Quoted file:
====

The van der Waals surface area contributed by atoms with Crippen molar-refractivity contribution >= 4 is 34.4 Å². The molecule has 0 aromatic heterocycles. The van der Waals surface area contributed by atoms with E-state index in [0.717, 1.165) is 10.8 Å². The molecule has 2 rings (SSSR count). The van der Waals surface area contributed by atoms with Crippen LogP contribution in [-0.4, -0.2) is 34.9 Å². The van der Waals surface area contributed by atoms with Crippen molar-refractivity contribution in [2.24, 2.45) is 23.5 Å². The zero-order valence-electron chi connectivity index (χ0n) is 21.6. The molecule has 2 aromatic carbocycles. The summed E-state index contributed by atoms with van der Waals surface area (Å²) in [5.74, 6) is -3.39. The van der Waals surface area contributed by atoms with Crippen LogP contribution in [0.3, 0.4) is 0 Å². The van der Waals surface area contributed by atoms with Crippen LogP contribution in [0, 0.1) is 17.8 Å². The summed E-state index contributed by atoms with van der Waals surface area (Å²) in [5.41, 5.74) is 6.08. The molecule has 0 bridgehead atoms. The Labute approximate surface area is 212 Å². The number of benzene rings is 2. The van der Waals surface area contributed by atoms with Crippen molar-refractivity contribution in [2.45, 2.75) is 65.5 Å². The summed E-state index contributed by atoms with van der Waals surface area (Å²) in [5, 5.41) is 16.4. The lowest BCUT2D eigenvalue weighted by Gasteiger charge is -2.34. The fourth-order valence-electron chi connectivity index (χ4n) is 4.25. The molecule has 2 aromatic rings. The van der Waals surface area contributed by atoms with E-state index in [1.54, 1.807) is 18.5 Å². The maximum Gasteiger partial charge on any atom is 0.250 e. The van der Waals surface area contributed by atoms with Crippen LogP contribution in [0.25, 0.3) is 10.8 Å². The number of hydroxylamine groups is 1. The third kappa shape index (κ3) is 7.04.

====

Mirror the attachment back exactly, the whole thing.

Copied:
The van der Waals surface area contributed by atoms with Crippen molar-refractivity contribution >= 4 is 34.4 Å². The molecule has 0 aromatic heterocycles. The van der Waals surface area contributed by atoms with E-state index in [0.717, 1.165) is 10.8 Å². The molecule has 2 rings (SSSR count). The van der Waals surface area contributed by atoms with Crippen LogP contribution in [-0.4, -0.2) is 34.9 Å². The van der Waals surface area contributed by atoms with Crippen molar-refractivity contribution in [2.24, 2.45) is 23.5 Å². The zero-order valence-electron chi connectivity index (χ0n) is 21.6. The molecule has 2 aromatic carbocycles. The summed E-state index contributed by atoms with van der Waals surface area (Å²) in [5.74, 6) is -3.39. The van der Waals surface area contributed by atoms with Crippen LogP contribution in [0.3, 0.4) is 0 Å². The van der Waals surface area contributed by atoms with Crippen LogP contribution in [0, 0.1) is 17.8 Å². The summed E-state index contributed by atoms with van der Waals surface area (Å²) in [5.41, 5.74) is 6.08. The molecule has 0 bridgehead atoms. The Labute approximate surface area is 212 Å². The number of benzene rings is 2. The van der Waals surface area contributed by atoms with Crippen molar-refractivity contribution in [2.45, 2.75) is 65.5 Å². The summed E-state index contributed by atoms with van der Waals surface area (Å²) in [5, 5.41) is 16.4. The lowest BCUT2D eigenvalue weighted by Gasteiger charge is -2.34. The fourth-order valence-electron chi connectivity index (χ4n) is 4.25. The molecule has 2 aromatic rings. The van der Waals surface area contributed by atoms with E-state index in [1.54, 1.807) is 18.5 Å². The maximum Gasteiger partial charge on any atom is 0.250 e. The van der Waals surface area contributed by atoms with Crippen LogP contribution in [0.25, 0.3) is 10.8 Å². The number of hydroxylamine groups is 1. The third kappa shape index (κ3) is 7.04.